House gives final approval to phone rate legislation

Wednesday, May 4, 2005

JEFFERSON CITY, Mo. -- The House gave final approval to legislation Tuesday that supporters say should lead to more competition for customers' phone business, but critics fear will result in higher bills.

The bill makes it easier and faster for a local dialing area to be declared competitive, freeing telephone companies in those areas from many regulations and price restrictions. The House passed the bill 155-3, sending it to Gov. Matt Blunt. The Senate passed the bill 29-3 a day earlier.

The state has about 700 phone exchanges, and so far only a handful have been declared competitive. With the legislation, the Public Service Commission estimated, about 130 business and 100 residential areas would become competitive.

Sponsoring Sen. David Klindt said he believes there are appropriate safeguards in the bill for consumers, such as requiring the commission to review areas declared competitive every two years or when rates rise.

But some, including the Office of Public Counsel, which represents consumer interests, have expressed concern that the bill doesn't leave the commission enough leeway to determine if competition truly exists.

Show Me Competition, which represents smaller companies that provide local phone service, said the bill will hurt consumers and lead to higher local phone rates.

"If you don't have PSC protections and you don't have real competition, what's to hold prices down? Nothing," Steve Veile, the group's executive director, said. "The large incumbent phone companies have been fighting to squash these companies. This bill is just another effort to do so."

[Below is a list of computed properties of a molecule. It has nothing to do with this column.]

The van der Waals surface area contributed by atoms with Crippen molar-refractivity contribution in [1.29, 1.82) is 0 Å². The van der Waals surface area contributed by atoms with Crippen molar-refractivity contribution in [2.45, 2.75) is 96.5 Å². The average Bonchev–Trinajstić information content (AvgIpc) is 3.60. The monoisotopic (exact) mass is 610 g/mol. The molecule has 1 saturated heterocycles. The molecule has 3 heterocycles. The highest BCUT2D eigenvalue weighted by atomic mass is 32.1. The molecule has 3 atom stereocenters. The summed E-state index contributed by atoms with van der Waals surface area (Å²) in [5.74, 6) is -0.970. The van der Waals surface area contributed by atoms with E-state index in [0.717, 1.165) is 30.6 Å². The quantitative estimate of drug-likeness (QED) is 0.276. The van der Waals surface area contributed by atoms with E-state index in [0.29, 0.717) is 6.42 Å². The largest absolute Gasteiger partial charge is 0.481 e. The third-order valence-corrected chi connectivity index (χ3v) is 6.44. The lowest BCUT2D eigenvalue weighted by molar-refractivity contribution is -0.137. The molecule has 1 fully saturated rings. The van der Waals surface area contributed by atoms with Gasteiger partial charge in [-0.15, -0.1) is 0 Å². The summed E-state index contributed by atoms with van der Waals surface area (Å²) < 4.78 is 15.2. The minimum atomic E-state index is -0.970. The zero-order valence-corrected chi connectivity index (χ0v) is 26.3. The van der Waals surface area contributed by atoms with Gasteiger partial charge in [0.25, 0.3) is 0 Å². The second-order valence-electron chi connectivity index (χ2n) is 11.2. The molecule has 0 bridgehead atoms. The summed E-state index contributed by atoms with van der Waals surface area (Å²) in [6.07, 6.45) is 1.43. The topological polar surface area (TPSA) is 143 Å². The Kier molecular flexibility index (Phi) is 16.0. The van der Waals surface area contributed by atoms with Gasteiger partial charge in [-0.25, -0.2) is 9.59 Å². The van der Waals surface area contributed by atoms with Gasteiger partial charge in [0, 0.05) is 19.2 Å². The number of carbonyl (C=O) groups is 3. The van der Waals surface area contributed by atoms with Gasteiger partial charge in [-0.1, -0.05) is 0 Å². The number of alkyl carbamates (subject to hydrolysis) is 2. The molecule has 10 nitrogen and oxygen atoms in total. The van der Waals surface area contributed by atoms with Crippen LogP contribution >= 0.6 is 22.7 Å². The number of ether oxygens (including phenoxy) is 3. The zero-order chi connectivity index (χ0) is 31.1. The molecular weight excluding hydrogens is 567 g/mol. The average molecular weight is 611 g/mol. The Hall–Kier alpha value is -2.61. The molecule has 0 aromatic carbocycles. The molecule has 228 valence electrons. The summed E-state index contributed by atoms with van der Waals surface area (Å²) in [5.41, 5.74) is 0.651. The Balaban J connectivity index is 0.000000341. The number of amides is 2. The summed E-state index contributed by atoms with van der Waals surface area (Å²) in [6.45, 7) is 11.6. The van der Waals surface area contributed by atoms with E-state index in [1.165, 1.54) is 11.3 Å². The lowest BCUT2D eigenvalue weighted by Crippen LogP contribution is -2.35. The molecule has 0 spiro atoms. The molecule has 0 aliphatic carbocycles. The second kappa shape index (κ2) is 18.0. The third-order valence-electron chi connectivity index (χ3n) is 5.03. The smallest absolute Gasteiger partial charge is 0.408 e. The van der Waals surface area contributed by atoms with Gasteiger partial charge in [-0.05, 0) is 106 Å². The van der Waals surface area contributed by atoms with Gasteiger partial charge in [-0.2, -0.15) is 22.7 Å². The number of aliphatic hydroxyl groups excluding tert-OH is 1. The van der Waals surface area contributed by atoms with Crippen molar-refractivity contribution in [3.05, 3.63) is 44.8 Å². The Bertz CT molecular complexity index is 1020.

The concern is that rates will fall for big businesses while residential and small business customers will see higher bills, said Sen. Joan Bray, D-St. Louis.

Under the legislation, a local telephone exchange would be declared competitive if there were two companies providing service other than the established company. Wireless phone companies could count for one of those companies, as could a nontraditional provider like a cable company.

However, companies that don't have their own lines and equipment but simply resell service, such as phone service over the Internet, would not automatically count.

Yet if a major company such as SBC Communications Inc. wanted an area declared competitive because of a rival Internet service, for example, it could ask the Public Service Commission. State regulators then would consider the evidence under a more subjective standard, and have 60 days to decide.

The bill also allows companies in competitive areas to offer tailored packages of local and long-distance service to business customers.

Phone rate bill is SB237.

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